Minimally invasive transforaminal lumbar interbody fusion (MI-TLIF) is a relatively new surgical procedure that appears to minimize iatrogenic soft tissue and muscle injury. The authors describe a technique for MI-TLIF that permits the surgeon to reduce spondylolisthesis percutaneously. The results in 40 consecutive patients who underwent MI-TLIF for symptomatic spondylolisthesis utilizing this approach are reviewed. Thirty cases involved a degenerative spondylolisthesis while the remaining 10 were isthmic. The minimum follow-up was 24 months with a mean of 35 months. The mean preoperative Oswestry Disability Index score was 55, decreasing to a mean of 16 postoperatively. The mean leg and back pain visual analog scale scores were 65 and 52, respectively, improving to means of 8 and 15. Reduction of the spondylolisthesis was achieved in all cases, with a mean decrease in forward translation of 76%. The authors conclude that MI-TLIF for symptomatic spondylolisthesis appears to be an effective surgical option with results that compare favorably to open procedures.
Langston T. Holly and Kevin T. Foley
✓ The authors sought to evaluate the feasibility and accuracy of three-dimensional (3D) fluoroscopic guidance for percutaneous placement of thoracic and lumbar pedicle screws in three cadaveric specimens.
After attaching a percutaneous dynamic reference array to the surgical anatomy, an isocentric C-arm fluoroscope was used to obtain images of the region of interest. Light-emitting diodes attached to the C-arm unit were tracked using an electrooptical camera. The image data set was transferred to the image-guided workstation, which performed an automated registration. Using the workstation display, pedicle screw trajectories were planned. An image-guided drill guide was passed through a stab incision, and this was followed by sequential image-guided pedicle drilling, tapping, and screw placement. Pedicle screws of various diameters (range 4–6.5 mm) were placed in all pedicles greater than 4 mm in diameter. Postoperatively, thin-cut computerized tomography scans were obtained to determine the accuracy of screw placement.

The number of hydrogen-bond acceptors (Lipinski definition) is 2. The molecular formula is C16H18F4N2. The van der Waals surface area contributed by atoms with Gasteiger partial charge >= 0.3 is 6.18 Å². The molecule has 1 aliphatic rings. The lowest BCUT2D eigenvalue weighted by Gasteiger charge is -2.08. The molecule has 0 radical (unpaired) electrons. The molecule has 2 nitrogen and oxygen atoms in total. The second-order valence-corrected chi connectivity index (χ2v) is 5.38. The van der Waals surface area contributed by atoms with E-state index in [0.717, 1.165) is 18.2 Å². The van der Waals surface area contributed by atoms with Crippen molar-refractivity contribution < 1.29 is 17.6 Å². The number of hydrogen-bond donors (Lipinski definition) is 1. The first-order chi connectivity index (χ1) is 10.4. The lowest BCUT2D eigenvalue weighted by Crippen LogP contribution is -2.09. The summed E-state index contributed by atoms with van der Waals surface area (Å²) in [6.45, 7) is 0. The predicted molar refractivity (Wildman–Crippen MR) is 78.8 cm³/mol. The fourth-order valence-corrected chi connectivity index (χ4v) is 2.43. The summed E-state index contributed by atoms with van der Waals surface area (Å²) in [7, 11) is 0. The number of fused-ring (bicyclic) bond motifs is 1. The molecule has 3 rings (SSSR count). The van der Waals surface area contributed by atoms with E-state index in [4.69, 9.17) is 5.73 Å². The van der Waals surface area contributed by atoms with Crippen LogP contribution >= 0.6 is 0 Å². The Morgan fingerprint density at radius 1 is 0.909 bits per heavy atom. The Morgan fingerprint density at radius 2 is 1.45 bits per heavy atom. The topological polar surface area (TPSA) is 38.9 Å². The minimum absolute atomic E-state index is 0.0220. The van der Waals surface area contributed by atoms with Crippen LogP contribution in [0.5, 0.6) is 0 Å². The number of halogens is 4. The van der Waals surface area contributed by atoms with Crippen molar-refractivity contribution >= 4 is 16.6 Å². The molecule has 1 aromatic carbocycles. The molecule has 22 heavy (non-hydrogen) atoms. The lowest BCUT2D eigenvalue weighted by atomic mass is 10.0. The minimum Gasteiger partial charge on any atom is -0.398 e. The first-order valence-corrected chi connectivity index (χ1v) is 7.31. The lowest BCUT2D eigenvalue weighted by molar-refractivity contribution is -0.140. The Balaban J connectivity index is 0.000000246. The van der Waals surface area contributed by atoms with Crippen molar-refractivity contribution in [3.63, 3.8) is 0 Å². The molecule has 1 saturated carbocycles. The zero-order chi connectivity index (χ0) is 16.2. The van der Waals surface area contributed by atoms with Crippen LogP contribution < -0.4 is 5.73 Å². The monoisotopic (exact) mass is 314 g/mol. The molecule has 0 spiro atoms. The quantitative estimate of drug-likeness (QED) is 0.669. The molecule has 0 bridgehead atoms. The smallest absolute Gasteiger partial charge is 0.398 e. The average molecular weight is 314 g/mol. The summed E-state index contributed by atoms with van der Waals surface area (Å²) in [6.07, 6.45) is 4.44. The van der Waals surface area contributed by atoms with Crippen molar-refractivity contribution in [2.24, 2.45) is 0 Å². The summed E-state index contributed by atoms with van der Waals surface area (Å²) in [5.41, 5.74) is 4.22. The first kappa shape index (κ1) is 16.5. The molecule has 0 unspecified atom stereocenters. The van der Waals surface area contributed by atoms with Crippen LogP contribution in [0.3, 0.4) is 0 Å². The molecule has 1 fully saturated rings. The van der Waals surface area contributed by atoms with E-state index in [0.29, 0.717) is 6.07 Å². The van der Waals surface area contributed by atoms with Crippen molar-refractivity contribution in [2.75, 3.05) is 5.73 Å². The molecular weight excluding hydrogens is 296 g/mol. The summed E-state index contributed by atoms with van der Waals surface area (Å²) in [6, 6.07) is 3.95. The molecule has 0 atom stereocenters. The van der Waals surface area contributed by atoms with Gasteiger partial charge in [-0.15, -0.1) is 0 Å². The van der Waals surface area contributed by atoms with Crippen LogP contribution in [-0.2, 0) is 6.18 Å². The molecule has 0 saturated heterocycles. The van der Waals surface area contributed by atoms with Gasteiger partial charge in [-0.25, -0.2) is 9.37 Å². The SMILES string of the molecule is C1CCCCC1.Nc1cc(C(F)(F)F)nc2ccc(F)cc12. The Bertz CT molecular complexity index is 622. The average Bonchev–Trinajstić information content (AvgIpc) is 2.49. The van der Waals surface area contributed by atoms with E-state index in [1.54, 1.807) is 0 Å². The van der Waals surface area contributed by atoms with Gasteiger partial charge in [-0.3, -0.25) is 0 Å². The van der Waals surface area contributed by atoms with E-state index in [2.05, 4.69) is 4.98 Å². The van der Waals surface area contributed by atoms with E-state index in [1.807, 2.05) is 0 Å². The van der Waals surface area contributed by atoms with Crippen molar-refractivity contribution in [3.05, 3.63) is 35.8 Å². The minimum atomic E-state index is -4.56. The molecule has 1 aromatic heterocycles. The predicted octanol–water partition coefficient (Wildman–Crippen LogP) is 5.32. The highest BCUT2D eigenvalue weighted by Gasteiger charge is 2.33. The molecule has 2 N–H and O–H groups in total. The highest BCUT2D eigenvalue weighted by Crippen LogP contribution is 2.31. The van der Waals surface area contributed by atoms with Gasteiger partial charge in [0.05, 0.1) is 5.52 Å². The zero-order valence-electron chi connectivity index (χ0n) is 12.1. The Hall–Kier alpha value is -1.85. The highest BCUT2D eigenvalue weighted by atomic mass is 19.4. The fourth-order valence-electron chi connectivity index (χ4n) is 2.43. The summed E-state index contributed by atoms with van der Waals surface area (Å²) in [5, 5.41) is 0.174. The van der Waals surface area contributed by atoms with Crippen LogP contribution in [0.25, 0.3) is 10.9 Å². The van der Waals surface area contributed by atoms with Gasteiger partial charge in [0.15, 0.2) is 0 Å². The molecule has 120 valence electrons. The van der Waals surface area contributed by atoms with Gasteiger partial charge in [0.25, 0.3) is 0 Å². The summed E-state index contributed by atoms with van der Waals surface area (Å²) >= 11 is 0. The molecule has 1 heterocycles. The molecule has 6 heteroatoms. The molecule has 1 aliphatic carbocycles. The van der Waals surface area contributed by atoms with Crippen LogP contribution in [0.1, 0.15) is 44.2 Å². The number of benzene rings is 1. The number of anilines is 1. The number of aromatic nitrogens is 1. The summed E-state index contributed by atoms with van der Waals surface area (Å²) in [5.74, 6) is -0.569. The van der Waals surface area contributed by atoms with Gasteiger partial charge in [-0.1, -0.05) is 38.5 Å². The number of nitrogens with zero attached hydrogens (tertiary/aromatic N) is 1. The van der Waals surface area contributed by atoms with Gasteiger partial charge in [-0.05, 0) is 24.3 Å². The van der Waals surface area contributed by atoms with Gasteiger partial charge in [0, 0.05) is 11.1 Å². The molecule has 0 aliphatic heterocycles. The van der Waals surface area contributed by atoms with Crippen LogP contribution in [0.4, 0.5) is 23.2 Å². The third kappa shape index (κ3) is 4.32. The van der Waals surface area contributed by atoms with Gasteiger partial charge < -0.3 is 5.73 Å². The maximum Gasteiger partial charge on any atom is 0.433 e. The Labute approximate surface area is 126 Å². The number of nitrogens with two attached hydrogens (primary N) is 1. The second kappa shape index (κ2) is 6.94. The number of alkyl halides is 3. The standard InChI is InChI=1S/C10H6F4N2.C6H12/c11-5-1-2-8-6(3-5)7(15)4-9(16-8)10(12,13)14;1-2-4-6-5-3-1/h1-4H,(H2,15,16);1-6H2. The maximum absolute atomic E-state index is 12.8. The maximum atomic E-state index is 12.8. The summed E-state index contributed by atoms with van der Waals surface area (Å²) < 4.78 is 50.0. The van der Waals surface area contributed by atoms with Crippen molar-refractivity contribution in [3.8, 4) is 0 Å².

Eighty-nine (94.7%) of 94 percutaneous screws were placed completely within the cortical pedicle margins, including all 30 lumbar screws (100%) and 59 (92%) of 64 thoracic screws. The mean diameter of all thoracic pedicles was 6 mm (range 2.9–11 mm); the mean diameter of the five pedicles in which wall violations occurred was 4.6 mm (range 4.1–6.3 mm). Two of the violations were less than 2 mm beyond the cortex; the others were between 2 and 3 mm.
Coupled with an image guidance system, 3D fluoroscopy allows highly accurate spinal navigation. Results of this study suggest that this technology will facilitate the application of minimally invasive techniques to the field of spine surgery.
Denis J. DiAngelo and Kevin T. Foley
An experimental study was performed to determine the biomechanical end-mounting configurations that replicate in vivo physiological motion of the cervical spine in a multiple-level human cadaveric model. The vertebral motion response for the modified testing protocol was compared to in vivo motion data and traditional pure-moment testing methods.
Biomechanical tests were performed on fresh human cadaveric cervical spines (C2–T1) mounted in a programmable testing apparatus. Three different end-mounting conditions were studied: pinned–pinned, pinned–fixed, and translational/pinned–fixed. The motion response of the individual segmental vertebral rotations was statistically compared using one-way analysis of variance and Student-Newman-Keuls tests (p < 0.05 unless otherwise stated) to determine differences in the motion responses for different testing methods.
A translational/pinned–fixed mounting configuration induced a bending-moment distribution across the cervical spine, resulting in a motion response that closely matched the in vivo case. In contrast, application of pure-moment loading did not reproduce the physiological response and is less suitable for studying disc arthroplasty and nonfusion devices.
Kevin T. Foley and Sanjay K. Gupta
Object. Standard techniques for pedicle screw fixation of the lumbar spine involve open exposures and extensive muscle dissection. The purpose of this study was to report the initial clinical experience with a novel device for percutaneous posterior fixation of the lumbar spine.